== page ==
An example of the format to use for the 

Written Research Paper Outline


SF 462-01


Miranda v. Arizona 384 U.S. 436

Background: On March 13,1963, Ernesto Miranda was arrested based on circumstantial evidence linking him to the kidnapping and rape of an 18-year-old woman. After hours of interrogation by Phoenix Police Department Officers, Miranda signed a confession to the rape that included a statement that the he under no coercion, threats and in full knowledge of his rights.

Before the Trial it was confirmed that Miranda had not been informed of his right to counsel or that his confession would be used against him in a court of Law. At Trial, his Court-appointed lawyer, Alvin Moore objected to the use of the confession based on these facts. When his objection was overruled in the trial court, Miranda was convicted of rape and kidnapping. He was then sentenced to 20-30 years’ imprisonment. Moore appealed the case to the Arizona Supreme Court which affirmed the trial court’s decision to use the confession as evidence. In 1965, the case was granted Cert by the U.S. Supreme Court.

Issues, Rules of Law, Application: This case brought into question the manners in which police interrogations were conducted at the time, which many considered to be barbaric and unjust. The issues that were emphasized were that any statements made by a defendant in police custody must be admissible at trial only if prosecution can show that the defendant was informed of their rights to an attorney before and during questioning and against self-incrimination. Not only that they understood their rights, but voluntarily waived them.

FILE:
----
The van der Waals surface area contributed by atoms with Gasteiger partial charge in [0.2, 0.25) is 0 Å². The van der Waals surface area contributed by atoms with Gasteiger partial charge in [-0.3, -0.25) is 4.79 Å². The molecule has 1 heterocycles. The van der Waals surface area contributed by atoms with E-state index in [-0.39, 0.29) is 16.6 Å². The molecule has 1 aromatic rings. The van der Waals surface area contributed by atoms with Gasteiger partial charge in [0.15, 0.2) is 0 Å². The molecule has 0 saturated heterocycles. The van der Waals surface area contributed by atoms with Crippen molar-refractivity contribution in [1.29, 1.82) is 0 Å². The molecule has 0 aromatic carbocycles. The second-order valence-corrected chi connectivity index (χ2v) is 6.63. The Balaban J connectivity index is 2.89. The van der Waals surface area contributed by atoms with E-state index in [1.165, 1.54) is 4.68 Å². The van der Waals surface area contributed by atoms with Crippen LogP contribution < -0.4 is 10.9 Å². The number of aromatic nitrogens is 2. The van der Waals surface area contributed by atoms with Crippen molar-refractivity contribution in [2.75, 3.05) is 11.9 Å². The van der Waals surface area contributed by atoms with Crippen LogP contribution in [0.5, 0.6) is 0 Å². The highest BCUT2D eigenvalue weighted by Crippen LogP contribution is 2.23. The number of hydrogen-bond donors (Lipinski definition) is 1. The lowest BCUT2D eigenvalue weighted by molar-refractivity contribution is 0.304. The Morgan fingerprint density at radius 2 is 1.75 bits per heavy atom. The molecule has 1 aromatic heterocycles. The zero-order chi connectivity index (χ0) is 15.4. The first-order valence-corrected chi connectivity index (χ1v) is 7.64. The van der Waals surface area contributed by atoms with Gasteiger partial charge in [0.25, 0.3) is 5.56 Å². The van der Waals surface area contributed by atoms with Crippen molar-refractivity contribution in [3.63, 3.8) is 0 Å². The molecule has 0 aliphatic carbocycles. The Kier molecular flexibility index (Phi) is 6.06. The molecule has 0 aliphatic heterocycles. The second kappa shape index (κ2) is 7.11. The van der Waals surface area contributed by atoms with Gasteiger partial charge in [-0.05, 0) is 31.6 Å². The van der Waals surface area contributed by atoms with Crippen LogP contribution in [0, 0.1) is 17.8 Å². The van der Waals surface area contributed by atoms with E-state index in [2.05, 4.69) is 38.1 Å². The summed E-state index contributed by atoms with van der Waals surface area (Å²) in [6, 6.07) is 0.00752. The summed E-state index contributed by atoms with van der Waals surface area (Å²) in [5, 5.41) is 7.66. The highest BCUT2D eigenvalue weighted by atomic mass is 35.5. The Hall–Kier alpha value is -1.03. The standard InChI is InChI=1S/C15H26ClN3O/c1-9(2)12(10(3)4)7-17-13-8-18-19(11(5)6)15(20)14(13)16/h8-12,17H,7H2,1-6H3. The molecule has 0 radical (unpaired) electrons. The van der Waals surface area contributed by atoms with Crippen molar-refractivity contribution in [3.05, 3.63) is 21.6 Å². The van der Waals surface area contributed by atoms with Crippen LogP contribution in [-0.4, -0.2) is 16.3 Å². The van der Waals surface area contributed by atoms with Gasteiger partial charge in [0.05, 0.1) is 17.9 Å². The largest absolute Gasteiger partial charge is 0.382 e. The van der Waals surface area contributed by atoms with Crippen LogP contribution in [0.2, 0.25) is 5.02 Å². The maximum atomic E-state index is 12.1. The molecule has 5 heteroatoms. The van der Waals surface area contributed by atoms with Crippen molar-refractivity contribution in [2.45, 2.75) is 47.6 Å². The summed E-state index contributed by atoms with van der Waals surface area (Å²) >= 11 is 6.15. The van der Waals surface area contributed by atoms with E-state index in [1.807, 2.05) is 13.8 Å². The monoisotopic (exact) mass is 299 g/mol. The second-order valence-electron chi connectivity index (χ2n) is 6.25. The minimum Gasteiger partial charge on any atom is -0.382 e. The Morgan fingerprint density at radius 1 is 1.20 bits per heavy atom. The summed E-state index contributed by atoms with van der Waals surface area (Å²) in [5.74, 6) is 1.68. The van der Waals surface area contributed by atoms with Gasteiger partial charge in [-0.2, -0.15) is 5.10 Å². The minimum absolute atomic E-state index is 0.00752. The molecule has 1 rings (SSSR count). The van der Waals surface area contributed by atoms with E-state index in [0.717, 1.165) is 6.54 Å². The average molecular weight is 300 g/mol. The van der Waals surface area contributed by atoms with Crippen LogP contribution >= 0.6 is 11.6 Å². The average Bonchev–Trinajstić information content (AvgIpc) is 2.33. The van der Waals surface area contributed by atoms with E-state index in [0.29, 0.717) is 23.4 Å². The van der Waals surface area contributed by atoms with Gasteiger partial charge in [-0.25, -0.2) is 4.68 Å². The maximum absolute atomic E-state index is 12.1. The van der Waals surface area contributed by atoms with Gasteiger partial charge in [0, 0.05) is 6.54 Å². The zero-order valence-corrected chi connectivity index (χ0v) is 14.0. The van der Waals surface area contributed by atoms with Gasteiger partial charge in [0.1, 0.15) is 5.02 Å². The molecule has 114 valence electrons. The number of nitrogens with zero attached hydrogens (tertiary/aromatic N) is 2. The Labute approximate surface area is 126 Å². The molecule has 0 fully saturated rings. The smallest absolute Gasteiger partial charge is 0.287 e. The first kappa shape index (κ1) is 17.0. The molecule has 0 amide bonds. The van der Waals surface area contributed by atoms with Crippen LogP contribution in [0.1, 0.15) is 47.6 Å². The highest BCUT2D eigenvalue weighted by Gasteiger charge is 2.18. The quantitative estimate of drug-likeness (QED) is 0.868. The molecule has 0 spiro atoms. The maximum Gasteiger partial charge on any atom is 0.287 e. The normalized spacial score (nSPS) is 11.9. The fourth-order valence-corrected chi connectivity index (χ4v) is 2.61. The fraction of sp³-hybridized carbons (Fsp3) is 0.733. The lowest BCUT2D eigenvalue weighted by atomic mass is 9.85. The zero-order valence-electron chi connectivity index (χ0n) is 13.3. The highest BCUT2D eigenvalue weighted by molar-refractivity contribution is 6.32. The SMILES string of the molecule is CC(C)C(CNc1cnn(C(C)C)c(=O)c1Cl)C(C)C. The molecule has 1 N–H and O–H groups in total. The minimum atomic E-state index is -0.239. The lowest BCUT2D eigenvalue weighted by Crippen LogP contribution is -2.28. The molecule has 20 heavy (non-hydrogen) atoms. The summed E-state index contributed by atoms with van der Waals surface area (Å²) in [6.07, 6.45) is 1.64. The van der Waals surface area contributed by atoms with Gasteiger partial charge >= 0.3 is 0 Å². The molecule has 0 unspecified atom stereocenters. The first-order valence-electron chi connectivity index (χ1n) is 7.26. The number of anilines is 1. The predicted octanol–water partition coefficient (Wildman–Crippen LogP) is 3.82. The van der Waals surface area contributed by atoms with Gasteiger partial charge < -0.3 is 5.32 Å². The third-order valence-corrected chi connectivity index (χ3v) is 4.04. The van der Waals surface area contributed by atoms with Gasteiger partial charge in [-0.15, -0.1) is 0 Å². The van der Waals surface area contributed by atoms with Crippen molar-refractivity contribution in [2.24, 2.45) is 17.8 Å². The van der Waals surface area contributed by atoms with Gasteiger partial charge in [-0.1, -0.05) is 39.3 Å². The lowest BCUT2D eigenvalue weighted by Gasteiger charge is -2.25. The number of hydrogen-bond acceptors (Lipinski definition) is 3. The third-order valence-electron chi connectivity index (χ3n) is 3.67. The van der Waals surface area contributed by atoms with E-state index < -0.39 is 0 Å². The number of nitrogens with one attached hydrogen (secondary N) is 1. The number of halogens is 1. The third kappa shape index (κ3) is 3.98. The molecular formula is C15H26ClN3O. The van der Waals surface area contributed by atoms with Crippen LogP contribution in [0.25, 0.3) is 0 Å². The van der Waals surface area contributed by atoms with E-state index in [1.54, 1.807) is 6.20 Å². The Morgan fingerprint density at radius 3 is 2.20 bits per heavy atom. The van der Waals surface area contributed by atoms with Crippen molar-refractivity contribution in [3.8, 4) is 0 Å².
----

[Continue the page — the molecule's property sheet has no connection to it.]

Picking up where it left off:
Conclusion: Chief Justice Earl Warren delivered the opinion of the Court, ruling that due to the coercive nature of the of police interrogations, no confessions could be admissible under the Fifth and Sixth Amendments unless the suspect was aware of their rights and waived them. One Justice concurred in part and dissented in part. Three others dissented, four other concurred.   (Need to explain both the majority and dissenting opinion)

Opinions: Students Opinions and Audience Questions (just indicate which student will defend opinions) I will  defend the dissenting decision and support that opinion . 


LexisNexis, Miranda v. Arizona 384 U.S. 436

Charles W. Stephanos B, (2010) The right to remain silent. Retrieved from

Lief, M. and Caldwell H. (2006) You have the right to remain silent. American Heritage.

Montaldo, C. (2014) Miranda Rights and Warning: Landmark Case Evolved from 1963 Ernesto Miranda Arrest. Retrieved from (Not a valid resource)

Miranda v. Arizona 384 U.S. 436 (1966) Justia U.S. Supreme Court. Retrieved from